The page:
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Randy Holladay is a former Louisa County High School earth science teacher. His guest column, On & Off Earth, is published once a month. 

Safely socially distanced in my little tire house, able to wander the woods every day with a big dog, the new viral reality often seems distant, not an issue on my part of Earth. Getting in my car for a weekly run to the store, the mask on the seat quickly reminds me that things are very different on most of the planet. As virus cases and deaths slow here and grow there, we both move closer to a new, semi-open state and farther from our pre-viral, normal past.

As we all adapt, the seasonal change to summer heads our way. The trees in my yard have become a thick green wall, baby birds abound, my garden is growing, the grass needs mowing, mosquitoes need swatting and all walks end with a check for ticks. I hope you’ve been able to get out and safely enjoy a spring that has been worthy of the name.

For meteorologists, June 1st marks the start of two seasons: hurricane and summer. Hurricane season runs until the end of November; the meteorological summer, through June, July and August. With Tropical Storms Arthur and Bertha having already formed over the warm waters of the Gulf Stream, we are reminded that Earth processes seldom follow human dates or guidelines.

For astronomers, geologists and humans for thousands of years, the summer solstice marks the beginning of summer. That moment is 5:44 p.m. Eastern Daylight Time on the 20th, where our tilted planet’s northern end points as far toward the sun as it’s going to in 2020. Celebrate with sunscreen and 14 hours and 45 minutes of daylight!

Solstice means sun stands still, and from our view on Earth, the sun, setting farther to the northwest and rising farther in the northeast since the spring equinox, moves no farther north. Humans have built structures to mark the day and that stopping point for millennium. No need to visit Stonehenge to get the effect; if you have a view of the sunrise or sunset, stand in the exact same spot for a few days before and after and watch.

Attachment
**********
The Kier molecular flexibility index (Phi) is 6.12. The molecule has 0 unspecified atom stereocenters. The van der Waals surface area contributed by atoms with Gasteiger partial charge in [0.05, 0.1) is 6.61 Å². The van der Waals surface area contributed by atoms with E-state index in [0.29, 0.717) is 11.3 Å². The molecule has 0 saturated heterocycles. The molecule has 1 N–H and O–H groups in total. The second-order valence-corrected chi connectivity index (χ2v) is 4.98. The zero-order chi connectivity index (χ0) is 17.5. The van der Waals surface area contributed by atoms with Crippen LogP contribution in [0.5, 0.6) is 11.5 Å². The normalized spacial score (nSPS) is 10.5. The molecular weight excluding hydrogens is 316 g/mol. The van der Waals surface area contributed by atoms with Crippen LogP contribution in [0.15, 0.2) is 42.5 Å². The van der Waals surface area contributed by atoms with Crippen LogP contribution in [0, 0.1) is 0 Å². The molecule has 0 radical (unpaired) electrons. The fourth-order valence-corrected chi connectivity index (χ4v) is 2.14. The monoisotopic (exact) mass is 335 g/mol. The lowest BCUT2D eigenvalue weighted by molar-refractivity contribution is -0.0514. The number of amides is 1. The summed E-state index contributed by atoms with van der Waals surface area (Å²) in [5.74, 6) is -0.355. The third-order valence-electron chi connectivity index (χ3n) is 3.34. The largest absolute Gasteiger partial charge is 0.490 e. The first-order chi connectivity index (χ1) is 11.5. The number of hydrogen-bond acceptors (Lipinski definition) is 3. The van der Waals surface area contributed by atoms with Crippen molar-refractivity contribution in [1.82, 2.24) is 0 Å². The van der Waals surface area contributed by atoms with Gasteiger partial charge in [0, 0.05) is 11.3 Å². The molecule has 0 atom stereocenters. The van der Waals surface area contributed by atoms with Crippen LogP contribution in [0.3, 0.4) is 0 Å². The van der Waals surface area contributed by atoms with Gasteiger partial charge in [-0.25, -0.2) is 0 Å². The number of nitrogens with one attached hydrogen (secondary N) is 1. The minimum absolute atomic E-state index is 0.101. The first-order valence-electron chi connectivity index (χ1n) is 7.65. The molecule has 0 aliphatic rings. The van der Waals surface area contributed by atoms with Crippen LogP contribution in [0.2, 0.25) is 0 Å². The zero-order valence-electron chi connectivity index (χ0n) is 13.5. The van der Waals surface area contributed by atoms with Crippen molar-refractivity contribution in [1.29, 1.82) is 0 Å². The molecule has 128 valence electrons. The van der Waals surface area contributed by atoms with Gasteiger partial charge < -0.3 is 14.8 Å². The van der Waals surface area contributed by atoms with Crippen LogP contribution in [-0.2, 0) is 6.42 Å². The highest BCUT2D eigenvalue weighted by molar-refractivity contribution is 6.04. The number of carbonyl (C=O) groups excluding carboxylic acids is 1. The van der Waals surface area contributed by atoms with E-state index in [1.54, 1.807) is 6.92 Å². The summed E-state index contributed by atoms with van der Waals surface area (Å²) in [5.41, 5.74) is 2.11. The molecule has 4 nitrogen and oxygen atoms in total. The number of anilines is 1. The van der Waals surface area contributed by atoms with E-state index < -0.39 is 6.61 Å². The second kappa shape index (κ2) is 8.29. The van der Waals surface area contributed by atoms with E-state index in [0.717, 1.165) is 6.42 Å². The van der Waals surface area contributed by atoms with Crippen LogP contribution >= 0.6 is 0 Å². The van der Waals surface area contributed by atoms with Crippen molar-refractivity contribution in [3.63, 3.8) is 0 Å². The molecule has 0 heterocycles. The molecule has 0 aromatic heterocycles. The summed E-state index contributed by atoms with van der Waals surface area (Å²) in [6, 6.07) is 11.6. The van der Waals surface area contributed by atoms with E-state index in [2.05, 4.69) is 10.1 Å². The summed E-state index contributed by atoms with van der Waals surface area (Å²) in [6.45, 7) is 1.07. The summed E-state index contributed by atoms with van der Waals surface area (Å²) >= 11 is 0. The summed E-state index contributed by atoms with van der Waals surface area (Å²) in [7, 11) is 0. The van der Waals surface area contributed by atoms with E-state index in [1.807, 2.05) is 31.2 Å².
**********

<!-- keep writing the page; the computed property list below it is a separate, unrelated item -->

The long days and lingering twilights of June limit dark sky viewing to less than eight hours, still plenty of time to catch speedy Mercury, dim but easy to spot after and above the sunset in the first half of June. Venus slides unseen between the Earth and Sun on the 3rd, but jumps up and dazzles as the Morning Star by mid-month.  While not quite Super, the Strawberry Full moon will still appear large on the 5th. Jupiter and Saturn rise earlier and earlier all month, bright, but not twinkling, in the southeast before midnight. The sun spends the first three weeks of June in Taurus, moving into Gemini on the 21st. You might want a little bug spray, but the June night sky is worth a look.

Lastly, I’d like to say congratulations to the Louisa County High School class of 2020 – I told you I’d be there, I wanted to be there, to see you take your walk and wish you all the best, but ... well, you know. I did warn you back in ninth grade there was nothing but change. The wonderful supplement to last week’s CV, seeing my ninth graders all grown up, brought back fond memories. Thanks and congratulations to you all, I know you will make us proud.

And, please, stay safe, be smart, stay apart!!

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